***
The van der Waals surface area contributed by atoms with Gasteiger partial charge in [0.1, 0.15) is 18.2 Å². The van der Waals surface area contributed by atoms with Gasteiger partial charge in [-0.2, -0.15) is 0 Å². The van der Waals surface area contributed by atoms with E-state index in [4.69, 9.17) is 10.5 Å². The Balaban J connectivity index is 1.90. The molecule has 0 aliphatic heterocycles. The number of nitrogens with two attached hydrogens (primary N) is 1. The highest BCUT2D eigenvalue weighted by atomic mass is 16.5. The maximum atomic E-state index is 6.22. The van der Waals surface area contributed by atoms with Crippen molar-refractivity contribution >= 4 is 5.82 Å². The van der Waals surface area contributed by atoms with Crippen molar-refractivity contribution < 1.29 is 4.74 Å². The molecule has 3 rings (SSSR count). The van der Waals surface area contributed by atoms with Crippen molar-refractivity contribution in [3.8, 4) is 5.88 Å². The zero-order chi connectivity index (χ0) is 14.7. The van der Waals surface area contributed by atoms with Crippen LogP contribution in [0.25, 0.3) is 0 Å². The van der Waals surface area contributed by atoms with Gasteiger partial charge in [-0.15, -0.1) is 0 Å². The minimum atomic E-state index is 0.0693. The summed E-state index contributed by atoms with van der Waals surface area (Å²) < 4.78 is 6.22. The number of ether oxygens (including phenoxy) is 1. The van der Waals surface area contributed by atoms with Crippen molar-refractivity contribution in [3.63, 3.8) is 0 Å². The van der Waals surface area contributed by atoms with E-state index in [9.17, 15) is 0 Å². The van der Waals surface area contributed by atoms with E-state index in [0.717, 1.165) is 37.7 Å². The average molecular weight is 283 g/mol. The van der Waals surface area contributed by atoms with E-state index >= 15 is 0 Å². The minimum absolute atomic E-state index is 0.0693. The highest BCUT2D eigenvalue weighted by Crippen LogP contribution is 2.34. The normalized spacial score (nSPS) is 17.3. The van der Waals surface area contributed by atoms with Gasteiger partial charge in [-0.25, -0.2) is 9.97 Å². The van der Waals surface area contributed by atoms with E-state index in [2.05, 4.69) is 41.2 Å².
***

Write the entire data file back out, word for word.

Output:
The van der Waals surface area contributed by atoms with Gasteiger partial charge in [0.1, 0.15) is 18.2 Å². The van der Waals surface area contributed by atoms with Gasteiger partial charge in [-0.2, -0.15) is 0 Å². The van der Waals surface area contributed by atoms with E-state index in [4.69, 9.17) is 10.5 Å². The Balaban J connectivity index is 1.90. The molecule has 0 aliphatic heterocycles. The number of nitrogens with two attached hydrogens (primary N) is 1. The highest BCUT2D eigenvalue weighted by atomic mass is 16.5. The maximum atomic E-state index is 6.22. The van der Waals surface area contributed by atoms with Crippen molar-refractivity contribution >= 4 is 5.82 Å². The van der Waals surface area contributed by atoms with Crippen molar-refractivity contribution < 1.29 is 4.74 Å². The molecule has 3 rings (SSSR count). The van der Waals surface area contributed by atoms with Crippen molar-refractivity contribution in [3.8, 4) is 5.88 Å². The zero-order chi connectivity index (χ0) is 14.7. The van der Waals surface area contributed by atoms with Crippen LogP contribution in [0.25, 0.3) is 0 Å². The van der Waals surface area contributed by atoms with Gasteiger partial charge in [-0.15, -0.1) is 0 Å². The minimum atomic E-state index is 0.0693. The summed E-state index contributed by atoms with van der Waals surface area (Å²) < 4.78 is 6.22. The number of ether oxygens (including phenoxy) is 1. The van der Waals surface area contributed by atoms with Crippen molar-refractivity contribution in [3.63, 3.8) is 0 Å². The van der Waals surface area contributed by atoms with E-state index in [9.17, 15) is 0 Å². The van der Waals surface area contributed by atoms with E-state index in [0.717, 1.165) is 37.7 Å². The average molecular weight is 283 g/mol. The van der Waals surface area contributed by atoms with E-state index >= 15 is 0 Å². The minimum absolute atomic E-state index is 0.0693. The highest BCUT2D eigenvalue weighted by Crippen LogP contribution is 2.34. The normalized spacial score (nSPS) is 17.3. The van der Waals surface area contributed by atoms with Gasteiger partial charge in [-0.25, -0.2) is 9.97 Å². The van der Waals surface area contributed by atoms with E-state index in [2.05, 4.69) is 41.2 Å².